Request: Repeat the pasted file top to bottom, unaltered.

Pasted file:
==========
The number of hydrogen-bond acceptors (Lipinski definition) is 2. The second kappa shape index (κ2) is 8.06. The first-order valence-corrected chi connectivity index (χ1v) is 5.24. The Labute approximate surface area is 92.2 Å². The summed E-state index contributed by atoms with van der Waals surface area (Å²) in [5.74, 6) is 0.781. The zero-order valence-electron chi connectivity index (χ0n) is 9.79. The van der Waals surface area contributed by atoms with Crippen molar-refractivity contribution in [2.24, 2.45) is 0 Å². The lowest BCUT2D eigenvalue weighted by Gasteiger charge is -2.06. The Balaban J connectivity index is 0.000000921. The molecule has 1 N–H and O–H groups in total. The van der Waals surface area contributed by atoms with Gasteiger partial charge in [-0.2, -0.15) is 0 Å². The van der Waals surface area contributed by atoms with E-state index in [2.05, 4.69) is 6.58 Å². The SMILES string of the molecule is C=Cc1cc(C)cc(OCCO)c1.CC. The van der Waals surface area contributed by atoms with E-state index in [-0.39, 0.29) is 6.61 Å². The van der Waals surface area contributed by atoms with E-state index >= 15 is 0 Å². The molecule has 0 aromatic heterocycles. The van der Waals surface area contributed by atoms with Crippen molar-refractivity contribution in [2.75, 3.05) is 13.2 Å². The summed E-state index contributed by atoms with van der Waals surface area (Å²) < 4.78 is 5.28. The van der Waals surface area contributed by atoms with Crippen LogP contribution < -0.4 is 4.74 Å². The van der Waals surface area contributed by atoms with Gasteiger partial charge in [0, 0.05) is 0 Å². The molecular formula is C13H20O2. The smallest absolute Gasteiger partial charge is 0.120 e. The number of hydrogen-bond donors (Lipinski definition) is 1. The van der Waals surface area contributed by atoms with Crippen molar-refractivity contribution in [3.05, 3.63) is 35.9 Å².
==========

The number of hydrogen-bond acceptors (Lipinski definition) is 2. The second kappa shape index (κ2) is 8.06. The first-order valence-corrected chi connectivity index (χ1v) is 5.24. The Labute approximate surface area is 92.2 Å². The summed E-state index contributed by atoms with van der Waals surface area (Å²) in [5.74, 6) is 0.781. The zero-order valence-electron chi connectivity index (χ0n) is 9.79. The van der Waals surface area contributed by atoms with Crippen molar-refractivity contribution in [2.24, 2.45) is 0 Å². The lowest BCUT2D eigenvalue weighted by Gasteiger charge is -2.06. The Balaban J connectivity index is 0.000000921. The molecule has 1 N–H and O–H groups in total. The van der Waals surface area contributed by atoms with Gasteiger partial charge in [-0.2, -0.15) is 0 Å². The van der Waals surface area contributed by atoms with E-state index in [2.05, 4.69) is 6.58 Å². The SMILES string of the molecule is C=Cc1cc(C)cc(OCCO)c1.CC. The van der Waals surface area contributed by atoms with E-state index in [-0.39, 0.29) is 6.61 Å². The van der Waals surface area contributed by atoms with E-state index >= 15 is 0 Å². The molecule has 0 aromatic heterocycles. The van der Waals surface area contributed by atoms with Crippen molar-refractivity contribution in [2.75, 3.05) is 13.2 Å². The summed E-state index contributed by atoms with van der Waals surface area (Å²) < 4.78 is 5.28. The van der Waals surface area contributed by atoms with Crippen LogP contribution < -0.4 is 4.74 Å². The van der Waals surface area contributed by atoms with Gasteiger partial charge in [0, 0.05) is 0 Å². The molecular formula is C13H20O2. The smallest absolute Gasteiger partial charge is 0.120 e. The number of hydrogen-bond donors (Lipinski definition) is 1. The van der Waals surface area contributed by atoms with Crippen molar-refractivity contribution in [3.05, 3.63) is 35.9 Å².